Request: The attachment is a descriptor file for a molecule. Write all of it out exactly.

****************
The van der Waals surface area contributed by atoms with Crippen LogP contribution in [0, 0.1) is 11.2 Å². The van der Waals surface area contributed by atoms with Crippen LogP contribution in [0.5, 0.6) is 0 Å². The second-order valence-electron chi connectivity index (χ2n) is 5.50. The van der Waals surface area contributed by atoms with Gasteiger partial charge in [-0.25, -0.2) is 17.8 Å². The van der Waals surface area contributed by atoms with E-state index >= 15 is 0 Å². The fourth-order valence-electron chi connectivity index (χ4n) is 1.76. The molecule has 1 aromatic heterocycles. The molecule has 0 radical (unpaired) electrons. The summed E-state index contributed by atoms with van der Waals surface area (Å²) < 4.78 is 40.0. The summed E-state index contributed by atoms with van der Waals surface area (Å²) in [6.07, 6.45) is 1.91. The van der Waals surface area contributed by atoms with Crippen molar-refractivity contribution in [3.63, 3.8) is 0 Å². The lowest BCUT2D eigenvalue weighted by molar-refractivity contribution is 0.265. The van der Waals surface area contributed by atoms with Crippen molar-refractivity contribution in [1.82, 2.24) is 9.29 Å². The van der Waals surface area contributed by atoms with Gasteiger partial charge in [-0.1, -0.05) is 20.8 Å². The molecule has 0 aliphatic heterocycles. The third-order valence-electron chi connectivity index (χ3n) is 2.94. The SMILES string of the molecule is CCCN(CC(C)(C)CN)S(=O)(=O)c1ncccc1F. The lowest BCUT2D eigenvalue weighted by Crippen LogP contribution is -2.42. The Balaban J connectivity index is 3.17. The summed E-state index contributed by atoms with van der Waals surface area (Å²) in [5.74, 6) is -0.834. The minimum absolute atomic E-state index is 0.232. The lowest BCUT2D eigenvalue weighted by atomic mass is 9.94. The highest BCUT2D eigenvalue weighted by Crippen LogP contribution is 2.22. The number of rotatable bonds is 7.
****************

The van der Waals surface area contributed by atoms with Crippen LogP contribution in [0, 0.1) is 11.2 Å². The van der Waals surface area contributed by atoms with Crippen LogP contribution in [0.5, 0.6) is 0 Å². The second-order valence-electron chi connectivity index (χ2n) is 5.50. The van der Waals surface area contributed by atoms with Gasteiger partial charge in [-0.25, -0.2) is 17.8 Å². The van der Waals surface area contributed by atoms with E-state index >= 15 is 0 Å². The fourth-order valence-electron chi connectivity index (χ4n) is 1.76. The molecule has 1 aromatic heterocycles. The molecule has 0 radical (unpaired) electrons. The summed E-state index contributed by atoms with van der Waals surface area (Å²) < 4.78 is 40.0. The summed E-state index contributed by atoms with van der Waals surface area (Å²) in [6.07, 6.45) is 1.91. The van der Waals surface area contributed by atoms with Crippen molar-refractivity contribution in [3.63, 3.8) is 0 Å². The lowest BCUT2D eigenvalue weighted by molar-refractivity contribution is 0.265. The van der Waals surface area contributed by atoms with Crippen molar-refractivity contribution in [1.82, 2.24) is 9.29 Å². The van der Waals surface area contributed by atoms with Gasteiger partial charge in [-0.1, -0.05) is 20.8 Å². The molecule has 0 aliphatic heterocycles. The third-order valence-electron chi connectivity index (χ3n) is 2.94. The SMILES string of the molecule is CCCN(CC(C)(C)CN)S(=O)(=O)c1ncccc1F. The lowest BCUT2D eigenvalue weighted by Crippen LogP contribution is -2.42. The Balaban J connectivity index is 3.17. The summed E-state index contributed by atoms with van der Waals surface area (Å²) in [5.74, 6) is -0.834. The minimum absolute atomic E-state index is 0.232. The lowest BCUT2D eigenvalue weighted by atomic mass is 9.94. The highest BCUT2D eigenvalue weighted by Crippen LogP contribution is 2.22. The number of rotatable bonds is 7.